U.S. Smoking Rates Stall

7 years of declines stopped in 2004, CDC report shows

Please note: This article was published more than one year ago. The facts and conclusions presented may have since changed and may no longer be accurate. And "More information" links may no longer work. Questions about personal health should always be referred to a physician or other health care professional.

En Español

THURSDAY, Nov. 8, 2007 (HealthDay News) -- In 2006, 20.8 percent of American adults were current cigarette smokers, a percentage that hasn't changed much since 2004, a new government report says.

The finding suggests that the previous seven-year decline has stalled, says a report in this week's issue of Morbidity and Mortality Weekly Report, published by the U.S. Centers for Disease Control and Prevention.

Among current smokers in 2006, 80.1 percent (36.3 million) smoked every day, and 19.9 percent (9 million) smoked some days. About 44.2 percent of those smokers had stopped smoking for at least one day during the preceding year, because they were trying to quit.

People who'd been diagnosed with a smoking-related chronic disease still smoked more than people with other kinds of chronic diseases or no chronic disease, the report said. It found that 49.1 percent of adults with emphysema and 41.1 percent of those with chronic bronchitis were current smokers.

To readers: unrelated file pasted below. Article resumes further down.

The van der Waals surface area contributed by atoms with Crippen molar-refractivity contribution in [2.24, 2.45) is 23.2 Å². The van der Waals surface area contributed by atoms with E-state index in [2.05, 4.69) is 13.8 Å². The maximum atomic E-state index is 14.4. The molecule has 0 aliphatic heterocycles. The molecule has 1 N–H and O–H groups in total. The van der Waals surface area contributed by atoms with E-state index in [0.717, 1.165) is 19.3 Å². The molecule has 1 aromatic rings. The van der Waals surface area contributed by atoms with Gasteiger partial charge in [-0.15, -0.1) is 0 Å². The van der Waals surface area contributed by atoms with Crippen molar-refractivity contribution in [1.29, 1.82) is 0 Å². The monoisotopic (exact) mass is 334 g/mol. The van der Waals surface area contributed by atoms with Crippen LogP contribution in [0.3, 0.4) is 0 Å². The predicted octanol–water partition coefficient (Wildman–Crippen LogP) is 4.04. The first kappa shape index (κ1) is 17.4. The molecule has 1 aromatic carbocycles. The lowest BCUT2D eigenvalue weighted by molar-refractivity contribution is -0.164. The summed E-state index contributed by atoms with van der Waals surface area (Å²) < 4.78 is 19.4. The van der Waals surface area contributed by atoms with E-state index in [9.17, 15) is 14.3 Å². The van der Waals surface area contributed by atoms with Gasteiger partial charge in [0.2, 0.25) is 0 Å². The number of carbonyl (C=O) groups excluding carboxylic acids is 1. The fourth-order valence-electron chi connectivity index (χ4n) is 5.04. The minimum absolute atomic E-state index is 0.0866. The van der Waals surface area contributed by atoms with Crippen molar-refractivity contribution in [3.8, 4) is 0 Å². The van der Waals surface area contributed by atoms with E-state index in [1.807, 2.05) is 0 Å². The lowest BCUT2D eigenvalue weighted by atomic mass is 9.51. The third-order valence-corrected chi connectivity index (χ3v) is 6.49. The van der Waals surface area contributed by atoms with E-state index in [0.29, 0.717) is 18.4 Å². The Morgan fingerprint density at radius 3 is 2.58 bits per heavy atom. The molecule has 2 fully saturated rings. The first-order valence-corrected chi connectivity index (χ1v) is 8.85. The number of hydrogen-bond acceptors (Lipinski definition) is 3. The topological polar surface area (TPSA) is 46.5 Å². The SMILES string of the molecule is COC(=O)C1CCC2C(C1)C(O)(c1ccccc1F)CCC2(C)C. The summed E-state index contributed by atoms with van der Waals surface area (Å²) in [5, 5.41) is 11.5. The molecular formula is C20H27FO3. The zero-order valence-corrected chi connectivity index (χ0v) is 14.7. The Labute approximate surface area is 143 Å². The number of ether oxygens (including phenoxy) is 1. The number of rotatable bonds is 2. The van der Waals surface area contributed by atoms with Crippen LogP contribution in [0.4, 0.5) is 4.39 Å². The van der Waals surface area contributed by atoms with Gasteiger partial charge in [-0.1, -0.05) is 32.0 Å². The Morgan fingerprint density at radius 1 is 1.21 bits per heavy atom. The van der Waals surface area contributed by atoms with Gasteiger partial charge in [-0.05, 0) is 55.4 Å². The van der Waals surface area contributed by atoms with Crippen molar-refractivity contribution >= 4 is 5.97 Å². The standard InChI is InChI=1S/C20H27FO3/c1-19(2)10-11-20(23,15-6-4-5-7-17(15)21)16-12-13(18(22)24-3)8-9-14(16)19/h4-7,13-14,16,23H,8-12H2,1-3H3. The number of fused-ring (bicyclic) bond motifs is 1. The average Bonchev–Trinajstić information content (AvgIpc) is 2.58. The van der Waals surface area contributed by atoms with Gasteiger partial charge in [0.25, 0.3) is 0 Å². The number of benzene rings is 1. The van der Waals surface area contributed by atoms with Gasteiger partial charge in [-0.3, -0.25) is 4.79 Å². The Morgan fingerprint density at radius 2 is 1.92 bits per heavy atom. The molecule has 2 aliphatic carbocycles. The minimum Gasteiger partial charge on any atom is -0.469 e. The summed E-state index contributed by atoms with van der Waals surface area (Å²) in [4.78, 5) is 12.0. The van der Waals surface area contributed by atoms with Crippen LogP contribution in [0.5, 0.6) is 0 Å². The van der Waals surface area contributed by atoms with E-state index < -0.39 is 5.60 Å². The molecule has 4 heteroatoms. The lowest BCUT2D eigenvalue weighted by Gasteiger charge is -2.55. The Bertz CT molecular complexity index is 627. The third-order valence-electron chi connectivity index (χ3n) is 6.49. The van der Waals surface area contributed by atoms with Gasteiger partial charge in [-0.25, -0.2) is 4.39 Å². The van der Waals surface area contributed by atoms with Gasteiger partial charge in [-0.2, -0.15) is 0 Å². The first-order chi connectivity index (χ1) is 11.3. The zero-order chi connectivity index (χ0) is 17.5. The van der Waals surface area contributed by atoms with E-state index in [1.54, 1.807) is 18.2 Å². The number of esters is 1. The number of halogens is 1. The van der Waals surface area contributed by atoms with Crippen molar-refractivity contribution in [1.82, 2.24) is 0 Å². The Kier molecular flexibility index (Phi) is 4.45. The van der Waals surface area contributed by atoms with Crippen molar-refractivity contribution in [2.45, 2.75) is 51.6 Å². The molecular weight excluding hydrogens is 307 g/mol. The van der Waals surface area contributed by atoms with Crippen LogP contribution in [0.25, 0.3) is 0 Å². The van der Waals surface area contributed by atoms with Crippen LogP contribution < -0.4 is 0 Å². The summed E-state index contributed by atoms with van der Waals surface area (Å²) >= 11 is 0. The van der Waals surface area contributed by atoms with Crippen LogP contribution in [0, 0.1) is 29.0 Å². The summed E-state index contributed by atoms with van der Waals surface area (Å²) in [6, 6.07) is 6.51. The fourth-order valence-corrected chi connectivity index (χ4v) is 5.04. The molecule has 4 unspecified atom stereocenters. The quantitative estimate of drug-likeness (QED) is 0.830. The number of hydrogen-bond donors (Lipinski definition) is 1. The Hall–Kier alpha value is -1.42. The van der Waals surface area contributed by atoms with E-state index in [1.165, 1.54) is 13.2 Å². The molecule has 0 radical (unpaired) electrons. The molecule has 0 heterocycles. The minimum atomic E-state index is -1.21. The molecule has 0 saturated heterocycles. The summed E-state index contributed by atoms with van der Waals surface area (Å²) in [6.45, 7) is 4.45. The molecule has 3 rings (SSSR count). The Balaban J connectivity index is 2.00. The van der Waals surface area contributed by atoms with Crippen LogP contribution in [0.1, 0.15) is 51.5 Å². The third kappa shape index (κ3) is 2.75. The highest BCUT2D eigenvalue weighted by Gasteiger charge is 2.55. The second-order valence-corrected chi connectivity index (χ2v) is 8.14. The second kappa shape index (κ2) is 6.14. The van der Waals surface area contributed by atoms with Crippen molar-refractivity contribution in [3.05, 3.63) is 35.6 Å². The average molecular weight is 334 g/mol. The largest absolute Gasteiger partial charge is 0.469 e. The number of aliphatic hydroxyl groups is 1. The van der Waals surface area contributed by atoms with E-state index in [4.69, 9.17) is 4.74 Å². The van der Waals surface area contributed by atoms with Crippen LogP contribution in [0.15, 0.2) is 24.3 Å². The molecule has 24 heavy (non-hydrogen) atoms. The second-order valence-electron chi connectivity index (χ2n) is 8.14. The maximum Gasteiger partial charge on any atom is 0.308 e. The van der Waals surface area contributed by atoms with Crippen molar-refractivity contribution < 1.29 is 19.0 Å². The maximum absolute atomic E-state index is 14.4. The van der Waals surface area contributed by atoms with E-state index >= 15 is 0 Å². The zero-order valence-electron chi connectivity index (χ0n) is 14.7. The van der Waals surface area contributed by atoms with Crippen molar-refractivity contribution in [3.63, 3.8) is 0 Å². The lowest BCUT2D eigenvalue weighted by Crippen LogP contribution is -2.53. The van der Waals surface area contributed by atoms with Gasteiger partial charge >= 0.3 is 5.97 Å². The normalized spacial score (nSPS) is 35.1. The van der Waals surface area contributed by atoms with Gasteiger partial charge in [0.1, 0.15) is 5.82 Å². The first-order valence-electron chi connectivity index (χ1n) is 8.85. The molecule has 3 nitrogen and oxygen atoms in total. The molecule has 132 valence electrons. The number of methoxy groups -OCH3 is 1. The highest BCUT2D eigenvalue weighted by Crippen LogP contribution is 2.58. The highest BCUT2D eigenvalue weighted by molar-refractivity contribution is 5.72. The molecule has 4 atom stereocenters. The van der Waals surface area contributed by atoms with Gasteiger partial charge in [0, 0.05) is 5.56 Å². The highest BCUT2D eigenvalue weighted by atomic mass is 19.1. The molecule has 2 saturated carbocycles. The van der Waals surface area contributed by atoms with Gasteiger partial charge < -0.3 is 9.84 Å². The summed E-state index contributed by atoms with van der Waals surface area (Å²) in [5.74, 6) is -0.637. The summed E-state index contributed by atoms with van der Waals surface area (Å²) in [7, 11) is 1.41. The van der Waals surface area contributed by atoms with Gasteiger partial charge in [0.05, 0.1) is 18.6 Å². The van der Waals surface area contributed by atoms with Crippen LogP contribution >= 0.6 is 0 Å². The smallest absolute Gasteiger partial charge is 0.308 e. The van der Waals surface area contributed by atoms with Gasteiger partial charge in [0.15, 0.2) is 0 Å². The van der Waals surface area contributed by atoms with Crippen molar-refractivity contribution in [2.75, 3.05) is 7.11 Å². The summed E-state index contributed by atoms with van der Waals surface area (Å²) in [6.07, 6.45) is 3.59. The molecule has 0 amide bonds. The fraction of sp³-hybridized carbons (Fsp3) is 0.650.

People with any smoking-related chronic disease (other than stroke) were much less likely to have never smoked than those with other chronic diseases (53.5 percent) or no chronic disease (64.3 percent). People with lung cancer (17.9 percent) and emphysema (22.3 percent) were least likely to never have smoked.

Smoking was more common among men (23.9 percent) than women (18 percent). In racial/ethnic groups, the prevalence of smoking was: American Indians/Alaska Natives, 32.4 percent; non-Hispanic blacks, 23 percent; non-Hispanic whites, 21.9 percent; Hispanics, 15.2 percent; Asians, 10.4 percent.

In terms of education, adults who'd earned a General Educational Development diploma (46 percent) and those with nine to 11 years of education (35.4 percent) were most likely to smoke.

The report also found that adults aged 18 to 24 and aged 25 to 44 had higher rates of smoking -- 23.9 percent and 23.5 percent, respectively -- than other age groups. Adults living below the federal poverty level were more likely to smoke than those at or above that level -- 30.6 percent versus 20.4 percent.

More information

The U.S. Centers for Disease Control and Prevention outlines the health effects of smoking.

SOURCE: Nov. 8, 2007, Morbidity and Mortality Weekly Report


Last Updated: